Key trends impacting ESG performance in the consumer sector
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FMCG companies face unavoidable pressure from consumers: GlobalData’s Q1 2022 global consumer survey found that almost two thirds (63%) of consumers' purchasing choices are influenced by more ethical or environmentally friendly products. Immediate ESG action will future-proof businesses and create tomorrow’s winners.
Environment, social, and governance are equally important. Companies must excel across all three aspects of ESG. For example, BrewDog is an environmental leader, becoming the world’s first carbon-negative beer business in August 2020. However, the company is a social laggard, with ex-employees publishing an open letter in June 2021 citing a “toxic” office culture.
Being a laggard in one area of ESG discredits the whole company’s image, and consumers will judge FMCG businesses holistically when making purchasing decisions.
Supply chain management is the foundation for ESG progress. Many social and environmental issues exist within FMCG supply chains. A lack of traceability is no longer an excuse, and FMCG companies will be judged based on supply chain ethics. For example, Greenpeace found that suppliers to Mondelez destroyed 70,000 hectares of palm oil forest between 2015 and 2017.
Real industry change must involve collaboration between players throughout the supply chain.
Strategic player partnerships and technologies like blockchain and artificial intelligence (AI) help with supply chain management and transparency. Unilever launched a blockchain pilot to track and manage transactions across its tea supply chain, verifying 10,000 supply chain contracts. This involved collaboration with Sainsbury’s and Sappi.
Supply chain management is the most important strategic initiative an FMCG company can take to avoid environmental or social scandal.
Key technology trends impacting ESG performance
Artificial Intelligence (AI)
Different AI technologies can be used to drive sustainability initiatives across the FMCG supply chain, such as supply chain optimisation, the sourcing of sustainable ingredients, and minimising food waste.
AI can be used to analyse historical data and use machine learning (ML) regression algorithms to predict demand. For example, Afresh, a provider of inventory management tool for grocery retailers, created a demand management platform to forecast demand and avoid waste. It uses historical data and ML regression algorithms to predict demand. This has reduced food waste by 25% among Afresh clients.
Blockchain can help FMCG companies track stock across the supply chain, allowing better traceability and food safety and sourcing guarantees. For example, wine monitoring and analysis company eProvenance launched a blockchain solution with IBM to increase its traceability, efficiency, and profitability across the wine supply chain.
ESG concerns could be a substantial driver of blockchain uptake, helping corporate transparency on sustainable practices.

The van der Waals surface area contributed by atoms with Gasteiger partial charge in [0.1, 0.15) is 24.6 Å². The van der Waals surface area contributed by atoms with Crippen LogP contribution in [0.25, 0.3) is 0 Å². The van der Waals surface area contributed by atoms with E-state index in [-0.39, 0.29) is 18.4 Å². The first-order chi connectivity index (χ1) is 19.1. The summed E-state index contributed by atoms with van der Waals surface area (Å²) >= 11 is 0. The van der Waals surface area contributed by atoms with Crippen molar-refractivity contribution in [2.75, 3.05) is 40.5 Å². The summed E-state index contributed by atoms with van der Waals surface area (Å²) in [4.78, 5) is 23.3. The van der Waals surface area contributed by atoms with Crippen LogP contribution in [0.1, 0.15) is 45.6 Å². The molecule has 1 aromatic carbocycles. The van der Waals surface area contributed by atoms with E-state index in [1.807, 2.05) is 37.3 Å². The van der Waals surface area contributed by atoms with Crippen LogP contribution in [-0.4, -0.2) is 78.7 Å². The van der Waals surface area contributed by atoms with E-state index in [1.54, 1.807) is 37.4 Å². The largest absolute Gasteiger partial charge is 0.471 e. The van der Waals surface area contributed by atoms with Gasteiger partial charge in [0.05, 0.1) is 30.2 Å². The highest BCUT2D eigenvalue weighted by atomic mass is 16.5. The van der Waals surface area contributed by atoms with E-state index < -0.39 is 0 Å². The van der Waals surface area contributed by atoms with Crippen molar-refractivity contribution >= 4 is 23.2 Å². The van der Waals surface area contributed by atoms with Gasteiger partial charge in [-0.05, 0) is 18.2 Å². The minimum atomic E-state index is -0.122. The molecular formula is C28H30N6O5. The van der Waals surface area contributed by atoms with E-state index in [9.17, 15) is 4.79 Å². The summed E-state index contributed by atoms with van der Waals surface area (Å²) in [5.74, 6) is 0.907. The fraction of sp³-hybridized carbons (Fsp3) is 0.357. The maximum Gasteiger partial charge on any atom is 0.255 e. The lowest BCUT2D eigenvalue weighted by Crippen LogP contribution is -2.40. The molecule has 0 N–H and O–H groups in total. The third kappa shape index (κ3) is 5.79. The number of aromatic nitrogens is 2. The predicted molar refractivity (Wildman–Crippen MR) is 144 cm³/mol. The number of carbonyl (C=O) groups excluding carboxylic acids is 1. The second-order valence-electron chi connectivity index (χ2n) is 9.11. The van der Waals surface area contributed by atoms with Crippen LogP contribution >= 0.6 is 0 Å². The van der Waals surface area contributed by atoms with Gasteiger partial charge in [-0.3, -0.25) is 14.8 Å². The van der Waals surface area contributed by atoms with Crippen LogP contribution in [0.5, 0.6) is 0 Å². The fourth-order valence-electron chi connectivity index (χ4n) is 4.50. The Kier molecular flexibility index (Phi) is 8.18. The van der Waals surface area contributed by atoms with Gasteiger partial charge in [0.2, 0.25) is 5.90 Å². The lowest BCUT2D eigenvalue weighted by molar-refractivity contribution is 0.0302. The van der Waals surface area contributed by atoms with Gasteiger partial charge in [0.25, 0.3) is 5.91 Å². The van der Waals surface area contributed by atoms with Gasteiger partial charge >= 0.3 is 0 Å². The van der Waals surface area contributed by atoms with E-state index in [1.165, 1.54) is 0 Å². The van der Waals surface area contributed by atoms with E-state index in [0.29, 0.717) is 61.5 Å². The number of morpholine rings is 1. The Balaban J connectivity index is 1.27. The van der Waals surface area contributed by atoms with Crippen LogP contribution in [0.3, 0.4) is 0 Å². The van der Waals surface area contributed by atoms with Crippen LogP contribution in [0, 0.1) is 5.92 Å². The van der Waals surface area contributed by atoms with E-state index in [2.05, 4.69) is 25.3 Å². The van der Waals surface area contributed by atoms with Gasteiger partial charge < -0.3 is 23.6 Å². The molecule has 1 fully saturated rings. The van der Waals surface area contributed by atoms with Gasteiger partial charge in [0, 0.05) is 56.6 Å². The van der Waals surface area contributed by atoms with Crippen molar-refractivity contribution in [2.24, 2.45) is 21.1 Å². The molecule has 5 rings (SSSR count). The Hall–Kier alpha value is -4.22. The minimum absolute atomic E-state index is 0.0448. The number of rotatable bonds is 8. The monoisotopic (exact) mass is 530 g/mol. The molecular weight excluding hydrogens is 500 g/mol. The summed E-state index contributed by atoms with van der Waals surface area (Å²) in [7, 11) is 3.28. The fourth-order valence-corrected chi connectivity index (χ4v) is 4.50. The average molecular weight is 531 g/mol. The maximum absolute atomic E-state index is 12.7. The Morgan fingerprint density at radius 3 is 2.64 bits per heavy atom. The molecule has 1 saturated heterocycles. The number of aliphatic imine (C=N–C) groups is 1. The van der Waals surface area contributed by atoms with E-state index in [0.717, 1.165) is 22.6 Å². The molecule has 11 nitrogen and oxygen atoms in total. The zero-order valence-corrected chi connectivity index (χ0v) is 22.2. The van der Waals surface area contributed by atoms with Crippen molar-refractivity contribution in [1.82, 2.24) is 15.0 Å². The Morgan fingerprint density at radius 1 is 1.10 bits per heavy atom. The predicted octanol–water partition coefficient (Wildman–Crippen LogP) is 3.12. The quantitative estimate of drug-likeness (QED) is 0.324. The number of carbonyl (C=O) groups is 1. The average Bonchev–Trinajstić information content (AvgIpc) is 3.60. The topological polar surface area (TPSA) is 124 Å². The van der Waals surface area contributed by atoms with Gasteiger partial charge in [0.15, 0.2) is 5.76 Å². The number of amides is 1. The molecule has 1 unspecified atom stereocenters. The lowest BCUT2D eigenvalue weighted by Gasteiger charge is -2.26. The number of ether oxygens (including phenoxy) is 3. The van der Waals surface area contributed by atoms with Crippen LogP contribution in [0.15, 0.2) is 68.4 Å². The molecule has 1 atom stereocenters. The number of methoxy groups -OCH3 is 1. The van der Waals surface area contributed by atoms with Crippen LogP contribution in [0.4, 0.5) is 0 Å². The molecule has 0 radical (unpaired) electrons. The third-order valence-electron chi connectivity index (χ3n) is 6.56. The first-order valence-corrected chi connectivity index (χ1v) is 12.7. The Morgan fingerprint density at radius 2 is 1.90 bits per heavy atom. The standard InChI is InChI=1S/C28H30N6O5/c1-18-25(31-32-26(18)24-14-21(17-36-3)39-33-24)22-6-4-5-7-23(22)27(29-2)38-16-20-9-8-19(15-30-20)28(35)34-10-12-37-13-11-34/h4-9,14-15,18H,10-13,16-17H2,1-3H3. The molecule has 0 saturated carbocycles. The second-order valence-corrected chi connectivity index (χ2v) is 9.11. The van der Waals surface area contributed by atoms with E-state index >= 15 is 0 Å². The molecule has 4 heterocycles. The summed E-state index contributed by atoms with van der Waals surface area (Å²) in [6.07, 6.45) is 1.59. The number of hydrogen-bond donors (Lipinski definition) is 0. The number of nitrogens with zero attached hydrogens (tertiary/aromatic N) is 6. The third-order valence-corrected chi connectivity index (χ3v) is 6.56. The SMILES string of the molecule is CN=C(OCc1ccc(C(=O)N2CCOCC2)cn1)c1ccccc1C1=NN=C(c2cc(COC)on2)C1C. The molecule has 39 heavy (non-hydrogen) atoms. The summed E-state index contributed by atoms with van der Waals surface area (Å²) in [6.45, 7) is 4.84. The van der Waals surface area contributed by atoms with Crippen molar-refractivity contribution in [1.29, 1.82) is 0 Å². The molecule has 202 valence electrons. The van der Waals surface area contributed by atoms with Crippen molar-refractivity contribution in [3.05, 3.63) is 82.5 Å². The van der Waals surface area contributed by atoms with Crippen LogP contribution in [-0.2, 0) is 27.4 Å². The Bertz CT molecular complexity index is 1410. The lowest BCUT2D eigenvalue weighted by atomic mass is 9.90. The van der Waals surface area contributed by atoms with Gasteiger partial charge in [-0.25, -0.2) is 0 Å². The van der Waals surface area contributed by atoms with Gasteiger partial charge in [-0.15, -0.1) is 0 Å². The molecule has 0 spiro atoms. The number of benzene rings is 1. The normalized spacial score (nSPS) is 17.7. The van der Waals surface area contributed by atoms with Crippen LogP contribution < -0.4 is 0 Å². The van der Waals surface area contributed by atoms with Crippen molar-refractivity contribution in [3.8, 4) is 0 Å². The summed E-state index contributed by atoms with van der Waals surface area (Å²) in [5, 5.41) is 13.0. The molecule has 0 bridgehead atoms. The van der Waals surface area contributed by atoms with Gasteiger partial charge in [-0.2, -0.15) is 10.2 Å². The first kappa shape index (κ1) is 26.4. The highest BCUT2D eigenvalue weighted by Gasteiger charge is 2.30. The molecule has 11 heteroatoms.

Internet of Things (IoT)
IoT can be used to tackle food waste, a big problem in the FMCG supply chain. 1.6b tons of food is lost or wasted globally every year, with a value of $1.2tr. For example, Eseye provides IoT tools to tackle food waste and promote environmental sustainability. According to CEO Nick Earle: “By connecting every single part of the supply chain, we can grow, pick, and ship only what we need, and then better care for that product to ensure it reaches the fork unharmed.”
The UN targets a 50% reduction of food wastage by 2030 as part of its global opportunity for SDGs.
Key macro-economic trends impacting ESG performance
Ethical consumerism is a key trend that consumer goods companies must cater to. GlobalData’s Market Pulse Consumer Survey 2020 found that customers are more likely to pay a premium for sustainability-aligned causes, and 81% of customers in LATAM and APAC regions would pay more for products that support environmental protection.
However, green premiums can exclude lower-income consumer groups, who are also concerned about sustainability. Research and development should be conducted to reduce green premiums and create accessibility.
Ecommerce sales have increased during the COVID-19 pandemic. Global ecommerce sales will reach $2.8 trillion in 2023,up from $1.6 trillion in 2019, according to GlobalData estimates.
Direct-to-consumer (D2C) supply chain models provide a convenient shopping experience, but they cause a higher level of carbon emissions because the supply chain is disjointed, with lots of separate to-the-door deliveries rather than large deliveries to established retail spaces.
Brands must work to make convenience sustainable, such as the personal care brand By Humankind, which achieves carbon-neutral shipping by investing in forest projects to help offset the company’s emissions.
One of the quickest ways to excel in a theme is to acquire a company that is already excelling. Consumer goods companies are realising the importance of ESG, and many will improve their image by acquiring sustainable companies in the future.
FMCG companies that do not have a diverse plant-based offering could acquire a company that does to avoid falling behind in this theme.
Veganism and plant-based diets are a fast-growing consumer trend driven by ethical issues like environmental impact. In March 2021, Agri-food holding company NHS Industries acquired Be Good Meats Food Company, a food production and distribution company focused on plant-based ethically sourced foods, for $2.3 million.
GlobalData, the leading provider of industry intelligence, provided the underlying data, research, and analysis used to produce this article.
GlobalData’s Thematic Intelligence uses proprietary data, research, and analysis to provide a forward-looking perspective on the key themes that will shape the future of the world’s largest industries and the organisations within them.